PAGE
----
tisdag 13 mars 2012
Radiative Forcing from Doubled CO2?
Water vapor and CO2 are referred to as "greenhouse gases" GHG because of their effect on the Outgoing Longwave Radiation OLR documented in the above energy spectrum for clear sky over Gulf of Mexico. The effect of CO2 is represented by the dip in the spectrum centered around a wave length of 15 microns. The "radiative forcing" from doubled CO2 of 4 W/m2 underlying the no-feedback sensitivity of IPCC of 1 C, is related to estimated changes of the dip area, with a larger dip area change connecting to larger sensitivity.
On the whole water vapor has a much bigger effect than CO2, and so may easily swamp the effect of CO2. Here is an argument showing that the estimated "radiative forcing" of 4 W/m2 from doubled CO2 may easily be too large.
Consider a a model of global climate with an equatorial region with wet air and a polar region with dry air of roughly the same area, assuming for the discussion that all OLR comes from the polar region.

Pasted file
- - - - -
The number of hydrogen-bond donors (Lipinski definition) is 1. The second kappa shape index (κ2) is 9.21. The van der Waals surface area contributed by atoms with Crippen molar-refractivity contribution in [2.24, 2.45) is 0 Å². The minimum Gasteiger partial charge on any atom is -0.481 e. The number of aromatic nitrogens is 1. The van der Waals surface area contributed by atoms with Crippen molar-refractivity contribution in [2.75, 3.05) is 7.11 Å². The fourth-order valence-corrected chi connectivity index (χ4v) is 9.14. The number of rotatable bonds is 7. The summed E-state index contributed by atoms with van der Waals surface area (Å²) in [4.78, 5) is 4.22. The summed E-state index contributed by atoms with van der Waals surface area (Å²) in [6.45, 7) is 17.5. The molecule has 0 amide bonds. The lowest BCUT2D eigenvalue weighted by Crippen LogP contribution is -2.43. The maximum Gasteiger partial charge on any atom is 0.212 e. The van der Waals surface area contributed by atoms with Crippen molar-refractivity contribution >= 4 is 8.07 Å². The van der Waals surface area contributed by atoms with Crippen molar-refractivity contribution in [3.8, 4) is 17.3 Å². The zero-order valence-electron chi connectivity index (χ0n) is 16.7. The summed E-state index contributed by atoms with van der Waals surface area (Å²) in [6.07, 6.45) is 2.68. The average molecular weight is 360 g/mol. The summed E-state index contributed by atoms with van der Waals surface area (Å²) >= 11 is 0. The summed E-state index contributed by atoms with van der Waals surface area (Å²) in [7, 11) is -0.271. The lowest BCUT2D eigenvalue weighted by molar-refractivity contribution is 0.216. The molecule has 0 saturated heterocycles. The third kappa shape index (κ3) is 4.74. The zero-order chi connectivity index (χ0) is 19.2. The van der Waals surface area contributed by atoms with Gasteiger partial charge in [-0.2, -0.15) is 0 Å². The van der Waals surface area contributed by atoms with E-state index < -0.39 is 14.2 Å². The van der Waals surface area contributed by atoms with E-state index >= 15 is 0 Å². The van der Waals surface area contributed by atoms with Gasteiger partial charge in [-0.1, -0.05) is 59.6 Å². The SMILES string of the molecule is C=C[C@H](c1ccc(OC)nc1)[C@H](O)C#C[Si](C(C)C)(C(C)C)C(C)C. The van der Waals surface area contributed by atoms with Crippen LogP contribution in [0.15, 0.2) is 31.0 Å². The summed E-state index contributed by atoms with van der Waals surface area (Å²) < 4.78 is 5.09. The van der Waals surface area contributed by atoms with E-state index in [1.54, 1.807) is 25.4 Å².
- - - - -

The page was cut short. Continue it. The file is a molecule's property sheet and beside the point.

Radiating 320 W/m2 from the polar region (= 2 x 160 W/m2 insolation) may require an effective temperature of about 0 C, which may be the mean surface temperature in the polar region. This means that the CO2 dip in spectrum will be counted from the lower level (0 C) than in the above figure (about 20 C), and thus have a smaller area.
In this model the effect of CO2 is totally swamped by water vapor in equatorial regions, and in polar regions the dip effect is reduced because the effective radiation temperature is lower.
This is yet another argument indicating that a no-feedback sensitivity of 1 C from "radiative forcing" of 4 W/m2, which is the basic postulate adopted by both alarmists and skeptics like Lindzen, Spencer and Monckton, may have little connection to reality.
It could very well be that the "radiative forcing" from doubled CO2 is rather 1 W/m2 than 4 W/m2, so small that it can never be identified.